Beirut: Syria’s Al Qaida affiliate lost ground to its jihadist rivals around a town on the Iraqi border on Thursday in heavy fighting that left 24 people dead, a monitoring group said.

Fighters of the Islamic State of Iraq and the Levant (Isil), a cross-border group that has been disowned by the Al Qaida leadership, launched a three-pronged assault on positions held by Al Qaida affiliate Al Nusra Front and its allies, the Syrian Observatory for Human Rights said.

Isil fighters were driven out of Albu Kamal in heavy fighting earlier this year and are seeking to link up with their comrades over the border in Iraq, Observatory Chief Rami Abdul Rahman told AFP.

“Since dawn there has been fierce fighting inside Albu Kamal. Isil is advancing and has taken control of several neighbourhoods of the town which were previously held by Al Nusra Front and Islamist brigades,” he said.

A rebel commander loyal to the mainstream Free Syrian Army said it continued to control the nearby border crossing to the Iraqi town of Al Qaim and an AFP correspondent on the Iraqi side saw the FSA flag still flying over it.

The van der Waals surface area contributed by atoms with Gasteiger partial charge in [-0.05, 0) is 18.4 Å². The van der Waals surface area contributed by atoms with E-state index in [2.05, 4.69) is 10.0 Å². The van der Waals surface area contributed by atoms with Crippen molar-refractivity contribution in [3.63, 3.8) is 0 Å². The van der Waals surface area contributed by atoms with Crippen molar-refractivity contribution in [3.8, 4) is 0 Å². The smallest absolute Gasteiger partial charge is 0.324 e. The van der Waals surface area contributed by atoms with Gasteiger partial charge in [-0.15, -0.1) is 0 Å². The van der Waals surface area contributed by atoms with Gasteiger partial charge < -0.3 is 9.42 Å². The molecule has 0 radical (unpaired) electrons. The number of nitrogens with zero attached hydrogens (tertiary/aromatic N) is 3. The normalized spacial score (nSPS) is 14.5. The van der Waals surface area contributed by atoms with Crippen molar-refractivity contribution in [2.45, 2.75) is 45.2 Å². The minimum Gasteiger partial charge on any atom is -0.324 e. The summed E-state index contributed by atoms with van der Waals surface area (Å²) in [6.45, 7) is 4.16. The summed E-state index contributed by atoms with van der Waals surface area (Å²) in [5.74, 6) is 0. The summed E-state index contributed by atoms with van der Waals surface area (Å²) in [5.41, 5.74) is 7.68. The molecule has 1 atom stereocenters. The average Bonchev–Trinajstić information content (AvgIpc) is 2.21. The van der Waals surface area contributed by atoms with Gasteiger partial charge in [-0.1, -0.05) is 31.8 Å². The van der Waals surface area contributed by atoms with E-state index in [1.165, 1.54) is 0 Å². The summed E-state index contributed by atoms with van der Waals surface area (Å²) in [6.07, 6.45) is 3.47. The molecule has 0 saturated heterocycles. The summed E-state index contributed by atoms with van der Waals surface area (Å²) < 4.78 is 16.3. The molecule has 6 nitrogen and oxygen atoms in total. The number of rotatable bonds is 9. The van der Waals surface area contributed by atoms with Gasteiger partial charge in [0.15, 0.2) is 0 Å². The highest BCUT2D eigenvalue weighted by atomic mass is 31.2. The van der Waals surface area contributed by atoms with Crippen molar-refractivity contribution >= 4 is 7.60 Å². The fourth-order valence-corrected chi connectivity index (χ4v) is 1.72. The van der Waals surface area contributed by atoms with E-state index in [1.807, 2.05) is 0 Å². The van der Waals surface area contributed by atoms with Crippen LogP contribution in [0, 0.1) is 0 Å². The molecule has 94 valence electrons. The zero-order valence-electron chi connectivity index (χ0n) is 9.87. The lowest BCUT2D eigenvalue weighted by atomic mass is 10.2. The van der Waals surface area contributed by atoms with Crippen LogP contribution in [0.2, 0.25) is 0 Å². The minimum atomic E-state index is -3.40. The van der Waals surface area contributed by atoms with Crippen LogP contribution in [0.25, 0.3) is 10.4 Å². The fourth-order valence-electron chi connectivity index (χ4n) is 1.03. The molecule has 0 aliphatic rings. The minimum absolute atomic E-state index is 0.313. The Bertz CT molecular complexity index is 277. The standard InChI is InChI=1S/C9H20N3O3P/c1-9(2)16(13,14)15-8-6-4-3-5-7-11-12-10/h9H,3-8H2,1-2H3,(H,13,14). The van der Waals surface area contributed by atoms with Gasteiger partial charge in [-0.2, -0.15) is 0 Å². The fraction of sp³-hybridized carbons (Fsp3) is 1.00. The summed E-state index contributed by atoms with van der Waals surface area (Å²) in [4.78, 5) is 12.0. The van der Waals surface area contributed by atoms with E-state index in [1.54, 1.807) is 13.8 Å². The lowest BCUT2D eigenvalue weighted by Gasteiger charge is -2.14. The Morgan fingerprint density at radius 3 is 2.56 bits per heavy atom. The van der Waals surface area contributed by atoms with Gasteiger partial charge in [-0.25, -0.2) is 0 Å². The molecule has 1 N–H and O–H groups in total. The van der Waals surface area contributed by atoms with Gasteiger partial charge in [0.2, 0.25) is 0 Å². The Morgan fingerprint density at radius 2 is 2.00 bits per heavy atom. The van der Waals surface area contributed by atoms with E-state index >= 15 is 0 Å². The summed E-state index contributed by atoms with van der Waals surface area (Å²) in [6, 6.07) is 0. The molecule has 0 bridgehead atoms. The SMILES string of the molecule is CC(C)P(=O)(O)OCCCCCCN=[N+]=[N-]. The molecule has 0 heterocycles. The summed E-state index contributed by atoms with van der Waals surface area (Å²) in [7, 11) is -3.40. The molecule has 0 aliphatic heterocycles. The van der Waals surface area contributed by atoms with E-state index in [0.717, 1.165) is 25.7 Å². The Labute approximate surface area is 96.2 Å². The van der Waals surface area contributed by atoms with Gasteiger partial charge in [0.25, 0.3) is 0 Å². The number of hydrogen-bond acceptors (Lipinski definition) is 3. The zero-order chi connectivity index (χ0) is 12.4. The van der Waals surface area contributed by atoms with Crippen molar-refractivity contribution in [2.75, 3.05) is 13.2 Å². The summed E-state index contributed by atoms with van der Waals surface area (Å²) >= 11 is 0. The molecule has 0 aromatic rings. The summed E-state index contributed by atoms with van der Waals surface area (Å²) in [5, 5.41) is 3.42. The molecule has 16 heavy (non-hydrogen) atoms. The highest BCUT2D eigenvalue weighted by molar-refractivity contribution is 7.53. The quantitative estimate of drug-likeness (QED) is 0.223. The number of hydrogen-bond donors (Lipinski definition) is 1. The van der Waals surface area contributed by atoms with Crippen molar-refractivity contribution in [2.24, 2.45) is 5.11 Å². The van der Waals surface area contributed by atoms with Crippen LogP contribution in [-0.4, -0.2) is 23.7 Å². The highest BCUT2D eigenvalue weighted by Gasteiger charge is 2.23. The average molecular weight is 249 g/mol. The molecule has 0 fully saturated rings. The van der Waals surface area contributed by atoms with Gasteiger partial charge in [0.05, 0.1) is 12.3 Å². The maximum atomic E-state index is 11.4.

“We are still controlling the border crossing,” the rebel commander told AFP on condition of anonymity. “Isil are attacking our positions in Albu Kamal, and the battles since yesterday (Wednesday) are in three different areas about 15 kilometres from the centre of the city. The battles are still continuing.”

Albu Kamal has been under the control of fighters opposed to the Damascus regime since November 2012 but Al Nusra and its allies forced out Isil fighters in heavy fighting earlier this year.

The Euphrates valley town had a pre-war population of some 70,000. Syrian government troops control just one official crossing on the Iraqi border — Al Tanaf/Al Walid on the main highway to Baghdad. A third crossing, Yarabiyah/Rabia in the north east, is controlled by Kurdish militia.